Air travellers face tough new restrictions
Air travellers face tough restrictions after a passenger came within seconds of destroying a transatlantic plane and killing all 289 people on board.
President Obama interrupted his Christmas holiday to order two anti-terrorism reviews as aviation chiefs acted to close loopholes that let Umar Farouk Abdulmutallab, a known Nigerian extremist, take explosive materials on to an aircraft flying from Amsterdam to Detroit on Christmas Day.
The foiled attack came four days after a video was posted on extremist websites showing an al-Qaeda militant in Yemen warning: “We are carrying a bomb to hit the enemies of God.”
Mr Abdulmutallab, formerly a student in Britain, was overpowered as he tried to detonate explosives apparently sewn into his underpants. He emerged from the toilet, put a blanket on his lap complaining of an upset stomach, then tried to operate the bomb. Passengers and crew restrained him as flames leapt from his clothing.
Special measures have been taken to make it impossible for a terrorist to repeat the Detroit bombing attempt.
In the final hour before landing in the US, passengers are now banned from standing up, using toilets and holding blankets.
In-flight entertainment is being withdrawn where it includes maps of the plane’s location, for fear bombers will be able to pinpoint targets.
President Obama ordered a review of terrorist suspect lists when it emerged that Mr Abdulmutallab had been placed on a US intelligence database after a tip-off from his father. Officials failed to move him to the “no-fly” list.
The President also demanded a review into how the bomb was allowed on the plane. One security weakness may be transit passengers. The Nigerian suspect appears to have boarded in Lagos where he went through one metal detector and had his bag X-rayed before flying to Amsterdam. It is unclear how heavily he was searched when he changed flights at Schiphol. He managed to get a syringe on board. The bomb also consisted of powder in his underwear.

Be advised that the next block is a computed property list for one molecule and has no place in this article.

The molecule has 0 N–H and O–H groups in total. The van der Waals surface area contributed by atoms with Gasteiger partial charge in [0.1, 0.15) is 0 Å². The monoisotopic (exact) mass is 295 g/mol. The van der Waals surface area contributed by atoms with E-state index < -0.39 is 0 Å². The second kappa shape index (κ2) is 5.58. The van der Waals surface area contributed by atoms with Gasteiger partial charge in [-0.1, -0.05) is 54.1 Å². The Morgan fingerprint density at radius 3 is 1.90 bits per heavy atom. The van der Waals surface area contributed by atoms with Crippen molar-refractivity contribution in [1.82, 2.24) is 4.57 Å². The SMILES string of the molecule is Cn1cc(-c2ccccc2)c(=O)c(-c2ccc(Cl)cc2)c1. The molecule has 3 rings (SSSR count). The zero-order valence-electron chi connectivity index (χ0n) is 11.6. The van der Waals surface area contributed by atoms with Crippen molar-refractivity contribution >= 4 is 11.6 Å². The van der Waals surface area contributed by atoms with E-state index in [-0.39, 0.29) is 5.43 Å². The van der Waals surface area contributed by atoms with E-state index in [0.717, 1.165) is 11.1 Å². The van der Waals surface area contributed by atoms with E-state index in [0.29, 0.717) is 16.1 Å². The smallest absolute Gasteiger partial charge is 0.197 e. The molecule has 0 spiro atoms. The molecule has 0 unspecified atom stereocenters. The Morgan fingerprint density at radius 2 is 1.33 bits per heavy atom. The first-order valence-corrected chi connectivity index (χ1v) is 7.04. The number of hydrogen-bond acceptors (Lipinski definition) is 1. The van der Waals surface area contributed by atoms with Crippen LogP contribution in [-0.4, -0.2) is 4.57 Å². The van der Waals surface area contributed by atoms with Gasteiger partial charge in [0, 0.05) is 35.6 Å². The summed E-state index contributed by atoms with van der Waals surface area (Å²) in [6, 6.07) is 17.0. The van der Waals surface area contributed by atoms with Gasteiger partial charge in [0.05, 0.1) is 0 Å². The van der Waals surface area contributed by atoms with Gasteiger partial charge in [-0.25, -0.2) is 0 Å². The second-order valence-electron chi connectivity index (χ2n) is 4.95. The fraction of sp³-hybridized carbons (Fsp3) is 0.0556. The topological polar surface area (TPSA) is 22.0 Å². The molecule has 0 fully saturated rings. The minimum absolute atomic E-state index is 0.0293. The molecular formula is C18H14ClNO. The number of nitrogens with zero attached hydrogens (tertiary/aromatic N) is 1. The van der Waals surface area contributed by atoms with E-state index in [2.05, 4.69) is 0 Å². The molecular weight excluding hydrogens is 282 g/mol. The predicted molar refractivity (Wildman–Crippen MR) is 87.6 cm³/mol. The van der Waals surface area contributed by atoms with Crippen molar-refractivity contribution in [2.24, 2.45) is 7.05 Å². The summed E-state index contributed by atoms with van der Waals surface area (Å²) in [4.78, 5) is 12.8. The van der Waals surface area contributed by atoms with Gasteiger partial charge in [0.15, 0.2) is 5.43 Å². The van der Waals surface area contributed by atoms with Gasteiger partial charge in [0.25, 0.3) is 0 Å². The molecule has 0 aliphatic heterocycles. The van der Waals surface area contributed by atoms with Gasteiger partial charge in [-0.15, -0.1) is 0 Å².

Fanatical Muslim terrorists have been experimenting to avoid searches. A senior British security source said: “The second novel device to emerge from the Yemen in recent months leads one to wonder if the al-Qaeda R&D department has moved there.”
The video warning “We are carrying a bomb” featured an al-Qaeda activist who was reportedly killed in a Yemeni airstrike on Christmas Eve.
Some reports suggest the Nigerian contacted Anwar Awlaki, the radical cleric in Yemen who was in touch with the mass murderer who opened fire on the Fort Hood US military base in Texas.
MI5 has launched an investigation to discover whether the failed bomber was part of a UK-based terrorist plot.
An al-Qaeda bomber from Yemen blew himself up near a Saudi antiterror minister this year after concealing PETN, the same explosive used in the Detroit attack, in his underpants.
Two days after Mr Abdulmutallab’s attempt, another Nigerian passenger flying on the same route with the same airline was arrested on landing for unruly behaviour.
In a bizarre repetition of aspects of the Christmas Day case, the Northwest Airlines Airbus, this time in Delta markings, was directed to a remote corner of the airport on landing and was surrounded by emergency vehicles while police checked every item of luggage on board with sniffer dogs and arrested the passenger in question. Described as a businessman, he did not pose a threat to other passengers, police decided.
Source: Times On Line